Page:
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Roof Lantern Design: The Goldilocks Principle

Roof Lantern Design: The Goldilocks Principle

You may have heard of the Goldilocks principle, a reference to the children’s story ‘The Three Bears’. It highlights the importance of getting something ‘just right’ and can be applied across a variety of disciplines and situations. Designing an orangery is no exception, especially when it comes to the roof lantern.

A roof lantern is one of the most distinguishing features of an orangery, often the main talking point of the room. Specifying the roof lantern with the correct proportions is hugely transformational to the build. An orangery with a roof lantern of incorrect scale or composition may no longer be fit for its intended purpose, so a bespoke lantern is often the best way to ensure neither form nor function is compromised.

Below, Mervyn Montgomery of Hampton Conservatories, a leading designer and manufacturer of bespoke hardwood glass buildings, details why getting the roof lantern ‘just right’ is so crucial in orangery design.

Roof lantern design

The roof of an orangery is the main point of differentiation from a conservatory. A traditional orangery roof comprises two key elements, a flat roof area around the perimeter and a multi-faceted roof lantern that creates an elevated ceiling.

A roof lantern allows for light to be channelled from all angles, not only making the room look bigger but also creating a stunning architectural showpiece in your home. The lantern itself may be square, rectangular or octagonal and can extend upwards, incorporating a clerestory or cupola. 

A clerestory is an angular raised area of glazing that sits atop the main roof lantern, allowing for ample light whilst maintaining privacy. This design can be dated back to Egyptian times, often used in ancient temples. A Cupola is a similar concept but commonly a more intricate domed shape. Cupolas were first used in 8th Century Islamic architecture, placed atop minarets (the buildings adjacent to mosques). Daily prayers would be announced from the cupola.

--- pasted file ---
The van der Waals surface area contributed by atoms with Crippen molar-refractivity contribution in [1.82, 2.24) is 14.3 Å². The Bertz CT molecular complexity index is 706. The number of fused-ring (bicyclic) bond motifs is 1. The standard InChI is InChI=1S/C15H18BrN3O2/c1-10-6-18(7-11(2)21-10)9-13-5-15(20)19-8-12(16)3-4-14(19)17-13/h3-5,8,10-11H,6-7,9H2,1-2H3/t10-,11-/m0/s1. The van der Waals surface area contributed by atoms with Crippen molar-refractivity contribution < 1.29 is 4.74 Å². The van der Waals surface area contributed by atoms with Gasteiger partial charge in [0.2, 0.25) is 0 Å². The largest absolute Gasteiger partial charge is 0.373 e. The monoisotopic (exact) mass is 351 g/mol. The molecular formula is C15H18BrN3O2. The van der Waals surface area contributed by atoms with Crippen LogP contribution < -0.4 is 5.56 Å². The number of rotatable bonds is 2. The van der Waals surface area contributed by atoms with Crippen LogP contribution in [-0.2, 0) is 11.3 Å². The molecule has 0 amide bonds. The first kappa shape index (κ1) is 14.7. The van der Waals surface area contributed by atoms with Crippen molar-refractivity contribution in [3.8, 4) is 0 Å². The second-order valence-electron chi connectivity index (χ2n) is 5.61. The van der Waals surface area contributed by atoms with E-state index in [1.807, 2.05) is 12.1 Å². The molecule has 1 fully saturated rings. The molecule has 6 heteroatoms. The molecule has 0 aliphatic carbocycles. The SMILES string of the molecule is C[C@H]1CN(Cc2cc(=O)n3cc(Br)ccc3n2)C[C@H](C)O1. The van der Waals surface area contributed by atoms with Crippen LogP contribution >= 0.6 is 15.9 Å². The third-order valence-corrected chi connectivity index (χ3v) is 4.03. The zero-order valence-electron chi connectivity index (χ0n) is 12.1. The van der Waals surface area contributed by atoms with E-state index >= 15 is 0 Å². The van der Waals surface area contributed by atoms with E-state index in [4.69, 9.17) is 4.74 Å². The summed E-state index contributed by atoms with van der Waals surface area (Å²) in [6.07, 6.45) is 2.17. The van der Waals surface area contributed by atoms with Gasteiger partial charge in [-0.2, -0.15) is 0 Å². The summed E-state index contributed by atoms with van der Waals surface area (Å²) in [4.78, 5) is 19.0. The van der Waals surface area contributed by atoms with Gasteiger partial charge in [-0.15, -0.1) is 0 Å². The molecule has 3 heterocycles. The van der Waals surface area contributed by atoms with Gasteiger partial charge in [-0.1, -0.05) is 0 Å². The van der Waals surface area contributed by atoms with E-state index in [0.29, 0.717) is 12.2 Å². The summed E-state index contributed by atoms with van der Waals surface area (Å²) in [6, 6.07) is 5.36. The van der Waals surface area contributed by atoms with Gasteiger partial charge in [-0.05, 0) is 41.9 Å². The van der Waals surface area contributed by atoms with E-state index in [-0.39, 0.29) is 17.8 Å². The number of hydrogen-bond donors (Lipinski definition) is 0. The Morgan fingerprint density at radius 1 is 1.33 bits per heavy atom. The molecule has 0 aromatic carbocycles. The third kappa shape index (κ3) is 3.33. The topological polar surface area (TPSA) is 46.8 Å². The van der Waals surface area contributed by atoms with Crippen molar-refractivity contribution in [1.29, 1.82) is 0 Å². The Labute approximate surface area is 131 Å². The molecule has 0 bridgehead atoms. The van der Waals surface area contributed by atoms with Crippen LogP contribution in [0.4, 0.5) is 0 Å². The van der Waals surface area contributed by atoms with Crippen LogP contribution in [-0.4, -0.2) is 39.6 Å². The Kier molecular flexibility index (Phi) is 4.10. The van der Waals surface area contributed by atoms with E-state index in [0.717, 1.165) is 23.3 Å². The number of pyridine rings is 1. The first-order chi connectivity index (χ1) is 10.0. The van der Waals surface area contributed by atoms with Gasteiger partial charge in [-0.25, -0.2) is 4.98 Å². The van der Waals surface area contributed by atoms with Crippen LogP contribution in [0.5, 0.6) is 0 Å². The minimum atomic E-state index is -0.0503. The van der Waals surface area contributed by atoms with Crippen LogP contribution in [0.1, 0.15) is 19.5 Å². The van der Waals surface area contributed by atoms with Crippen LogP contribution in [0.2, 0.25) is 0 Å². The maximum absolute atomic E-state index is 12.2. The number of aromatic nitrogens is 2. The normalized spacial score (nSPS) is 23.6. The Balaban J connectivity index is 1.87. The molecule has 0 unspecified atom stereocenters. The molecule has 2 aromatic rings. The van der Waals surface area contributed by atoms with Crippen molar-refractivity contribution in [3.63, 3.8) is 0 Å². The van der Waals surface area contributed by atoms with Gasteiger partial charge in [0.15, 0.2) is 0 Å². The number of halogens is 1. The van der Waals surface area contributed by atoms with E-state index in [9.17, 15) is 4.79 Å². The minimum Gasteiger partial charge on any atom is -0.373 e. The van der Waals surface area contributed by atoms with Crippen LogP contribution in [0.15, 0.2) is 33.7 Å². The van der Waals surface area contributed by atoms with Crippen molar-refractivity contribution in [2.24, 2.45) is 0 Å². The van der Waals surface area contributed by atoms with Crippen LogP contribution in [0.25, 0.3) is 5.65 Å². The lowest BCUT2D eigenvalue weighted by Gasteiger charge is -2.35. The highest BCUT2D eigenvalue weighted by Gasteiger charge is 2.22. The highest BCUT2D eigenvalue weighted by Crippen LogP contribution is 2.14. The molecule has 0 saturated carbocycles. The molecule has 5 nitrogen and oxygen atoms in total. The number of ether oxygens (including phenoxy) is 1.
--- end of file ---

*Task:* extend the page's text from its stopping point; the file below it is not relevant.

Both cupolas and clerestories are designed to enhance the space and light in the room below whilst giving greater stature to the structure. These styles of roof lanterns may also aid the energy efficiency and temperature control of your orangery: when used in conjunction with high-mass materials, such as stone or brick, both clerestories and cupolas can store solar heat during the warmer parts of the day, allowing the walls and floor of the build to maintain heat during the colder times.

Architectural considerations

To be in-keeping with the existing architecture of your home, there are some rules that your orangery designer will apply when designing the roof lantern. The main source of inspiration for this front will be the current roof angles as well as important sight lines from the upper windows.

Another key consideration is how the room will be used and where the sun falls throughout the day, as the balance of light and shade is of high importance in a glazed structure like an orangery. The room may lend itself to a larger or smaller roof lantern, and bigger builds may benefit from multiple roof lanterns in order to effectively zone the space. The ultimate goal is for the orangery to be flooded with light in designated areas whilst also optimised for areas of shade and the projection of dramatic shadows as the sun shifts throughout the day.

Although the shape and size of the roof lantern are important, the dimensions and spacing of the ‘jack’ rafters and hip rafters are equally as crucial to achieving the ideal light balance, as well as the desired aesthetics. ‘Jack’ rafters are the individual roof lantern beams and the hip rafters are the key structural beams that span from the corner of the lantern to the central middle ridge. Most commonly, roof lanterns are designed with straight rafters to produce beautifully clean lines, but a more curved shape can be incorporated, raising the height and allowing more light to penetrate, creating a striking end result.

Depending on your preference, the glass that the roof lantern is composed of can be standard double-glazed, solar or low maintenance. Additional extras can also be incorporated if you so wish, such as automatic thermostatic ventilation and rain sensors, which can both aid the build to maintain a comfortable indoor environment.

Whatever your needs, wants and preferences for your new orangery, a design expert can help make your dreams a reality. Don’t cut corners or compromise on design, be sure to get your roof lantern ‘just right’.


Images: Hampton Conservatories